I've been watching early X-Files episodes after having been put in an alien frame of mind by Incident At Owl Lake. They're pretty good. The writing is taut, and the performances - especially Gillian Andersen, who, by the way, I must admit is much hotter than I realized when I was seven - do a good job of completing the fairly sketchy characters.
I just watched the episode "E.B.E.," where Mulder and Scully track a truck they think the conspiracy is using to ship alien technology. There's a scene in the beginning where the truck driver is being held by local law enforcement. They think they have him right where they want him, but then the sheriff walks in, releases the prisoner, and basically chases them off. He (the sheriff) is terrified of something and desperate for them to leave; as Mulder remarks in the next scene, "someone got to him." I.e., the conspiracy came and threatened him in some awful way - we'll kill your family, you'll lose your job, we'll release these incriminating photos, whatever - and coerced him into releasing the truck driver and being discourteous to our heroes.
Ok, think about it for a second: what kind of way is that to run a conspiracy?
We're talking about a sheriff. He's probably a democratically-elected, meaning he's a prominent man in his community, good reputation, knows lots of people. He has powers of arrest and investigation, more than a passing familiarity with the law, experience investigating crimes. He's been trained to fire a gun and probably has some slight expertise with hand-to-hand fighting as well. He has a staff that is probably, unless he's a notably bad boss, pretty loyal. All in all, while he may be tiddlywinks in the global scheme of things, he's not somebody you want to mess with on his own turf. Is it really worth picking a fight with him, if you're a conspiracy that operates under conditions of absolute secrecy?
Yes, absolutely, with sufficient resources you could bring this man down. You could blackmail his staff, smear him in the press, bring down official trouble from some oversight committee, whatever. I'm sure these are things that the global conspiracy is capable of. But really, is it worth anybody's time? Do they want to pay some highly skilled individual a hefty sum to do all of this delicate work (which must all be done, remember, in such a way that it's impossible to prove that somebody set out to do it)? It just doesn't seem like a good use of resources, even given relatively vast resources.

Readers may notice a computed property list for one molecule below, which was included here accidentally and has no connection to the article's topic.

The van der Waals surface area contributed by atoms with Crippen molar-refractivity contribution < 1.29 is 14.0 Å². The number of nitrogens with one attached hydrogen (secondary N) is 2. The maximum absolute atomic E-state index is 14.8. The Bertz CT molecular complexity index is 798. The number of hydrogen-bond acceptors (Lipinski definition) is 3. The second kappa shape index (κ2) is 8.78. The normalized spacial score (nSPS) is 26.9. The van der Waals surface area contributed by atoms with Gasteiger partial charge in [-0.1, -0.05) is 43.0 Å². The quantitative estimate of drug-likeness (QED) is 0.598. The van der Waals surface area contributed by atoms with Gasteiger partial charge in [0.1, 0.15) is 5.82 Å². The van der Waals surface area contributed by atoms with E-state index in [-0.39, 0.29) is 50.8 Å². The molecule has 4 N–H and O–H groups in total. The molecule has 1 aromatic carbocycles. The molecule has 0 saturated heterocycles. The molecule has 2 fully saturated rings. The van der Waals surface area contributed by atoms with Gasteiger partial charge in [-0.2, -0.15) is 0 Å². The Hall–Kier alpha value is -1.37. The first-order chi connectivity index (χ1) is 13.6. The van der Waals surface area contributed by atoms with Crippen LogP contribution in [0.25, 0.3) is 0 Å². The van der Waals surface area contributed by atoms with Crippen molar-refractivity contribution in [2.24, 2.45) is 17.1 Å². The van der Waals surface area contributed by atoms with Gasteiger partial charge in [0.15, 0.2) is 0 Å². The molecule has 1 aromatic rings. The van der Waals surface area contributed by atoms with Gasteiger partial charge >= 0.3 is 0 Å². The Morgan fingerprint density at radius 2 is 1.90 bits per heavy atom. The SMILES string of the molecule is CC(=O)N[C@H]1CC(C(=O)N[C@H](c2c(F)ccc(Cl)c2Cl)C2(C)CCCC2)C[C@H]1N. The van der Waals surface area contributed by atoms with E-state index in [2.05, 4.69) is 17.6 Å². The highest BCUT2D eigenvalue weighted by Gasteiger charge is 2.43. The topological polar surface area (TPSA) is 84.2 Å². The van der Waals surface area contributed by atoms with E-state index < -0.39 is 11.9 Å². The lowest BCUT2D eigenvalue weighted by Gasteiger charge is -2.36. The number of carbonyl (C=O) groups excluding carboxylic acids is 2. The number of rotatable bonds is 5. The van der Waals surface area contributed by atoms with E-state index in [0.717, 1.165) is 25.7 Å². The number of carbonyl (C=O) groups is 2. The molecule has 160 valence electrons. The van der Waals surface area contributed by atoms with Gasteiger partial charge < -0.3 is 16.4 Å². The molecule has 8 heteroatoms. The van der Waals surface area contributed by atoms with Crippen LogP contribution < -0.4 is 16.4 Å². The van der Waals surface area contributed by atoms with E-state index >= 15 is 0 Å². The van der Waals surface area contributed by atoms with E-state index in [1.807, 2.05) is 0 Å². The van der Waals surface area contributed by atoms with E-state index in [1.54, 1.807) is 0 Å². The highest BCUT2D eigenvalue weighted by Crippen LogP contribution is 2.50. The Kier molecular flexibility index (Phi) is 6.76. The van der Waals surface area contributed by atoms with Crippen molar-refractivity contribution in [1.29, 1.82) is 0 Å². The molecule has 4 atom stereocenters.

Besides which, if you threaten the sheriff, haven't you already blown it? Best case scenario, he folds, your truck full of alien technology moves on, Mulder and Scully are frustrated, great. But now the sheriff knows there's some kind of conspiracy. You just turned a skeptic into the believer. He doesn't know the details, he doesn't know what was in a truck, but he knows, and he believes. He now distrusts all of the organs of control you're trying to rule the world with - the military, the government, etc., - and to one degree or another, he's going to pass that on to the people around him.
So what an incompetent conspiracy! They don't know how to go about their business! What were they thinking?
Well, the thing is, that apparent incompetence does two things: it drives the plot, obviously, but it also informs the world. Because this is a world where this is a big conspiracy and Scully and Mulder have a chance of finding out about it.
This is a subtle point about the Masquerade. I'm used to media that take the inviolability of the Masquerade for granted, like Vampire. This becomes a bit of a joke in Buffy the Vampire Slayer, in fact, the idea that no matter what insane thing happens the general populace bumbles around and either fails to notice or makes up lame excuses (my favorite moment of this is in the first episode, when Cordelia says about a horde of attacking vampires, "they were an ugly way of looking. And Buffy, like, knew them!") But in the X Files, the masquerade is not inviolable. There's a conspiracy, and they're creepy and they have vast resources, but they screw up, and Scully and Mulder could expose them.
Basically, in the X Files, the Masquerade is an antagonist, rather than an aspect of the setting - and as antagonists, they desperately to be fallible. They need to do dumb stuff like pressure the sheriff. As a setting element, the masquerade should be absolute, because it allows the story to function, but as a "character," not so much.